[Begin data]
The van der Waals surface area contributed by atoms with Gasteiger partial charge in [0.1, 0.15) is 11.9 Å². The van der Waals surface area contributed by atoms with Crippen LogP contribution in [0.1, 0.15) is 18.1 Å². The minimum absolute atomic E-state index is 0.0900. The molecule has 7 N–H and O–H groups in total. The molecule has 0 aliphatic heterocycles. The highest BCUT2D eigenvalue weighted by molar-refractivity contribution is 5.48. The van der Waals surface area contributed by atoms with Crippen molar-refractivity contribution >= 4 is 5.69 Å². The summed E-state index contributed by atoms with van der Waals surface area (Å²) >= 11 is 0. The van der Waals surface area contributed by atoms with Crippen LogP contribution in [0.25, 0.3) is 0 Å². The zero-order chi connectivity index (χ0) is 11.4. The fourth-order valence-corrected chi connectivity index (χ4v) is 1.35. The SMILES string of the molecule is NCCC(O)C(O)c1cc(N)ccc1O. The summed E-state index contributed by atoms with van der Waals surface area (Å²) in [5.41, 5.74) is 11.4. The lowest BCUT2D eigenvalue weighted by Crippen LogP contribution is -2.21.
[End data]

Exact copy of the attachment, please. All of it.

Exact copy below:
The van der Waals surface area contributed by atoms with Gasteiger partial charge in [0.1, 0.15) is 11.9 Å². The van der Waals surface area contributed by atoms with Crippen LogP contribution in [0.1, 0.15) is 18.1 Å². The minimum absolute atomic E-state index is 0.0900. The molecule has 7 N–H and O–H groups in total. The molecule has 0 aliphatic heterocycles. The highest BCUT2D eigenvalue weighted by molar-refractivity contribution is 5.48. The van der Waals surface area contributed by atoms with Crippen molar-refractivity contribution >= 4 is 5.69 Å². The summed E-state index contributed by atoms with van der Waals surface area (Å²) >= 11 is 0. The van der Waals surface area contributed by atoms with Crippen LogP contribution in [0.25, 0.3) is 0 Å². The zero-order chi connectivity index (χ0) is 11.4. The fourth-order valence-corrected chi connectivity index (χ4v) is 1.35. The SMILES string of the molecule is NCCC(O)C(O)c1cc(N)ccc1O. The summed E-state index contributed by atoms with van der Waals surface area (Å²) in [5.41, 5.74) is 11.4. The lowest BCUT2D eigenvalue weighted by Crippen LogP contribution is -2.21.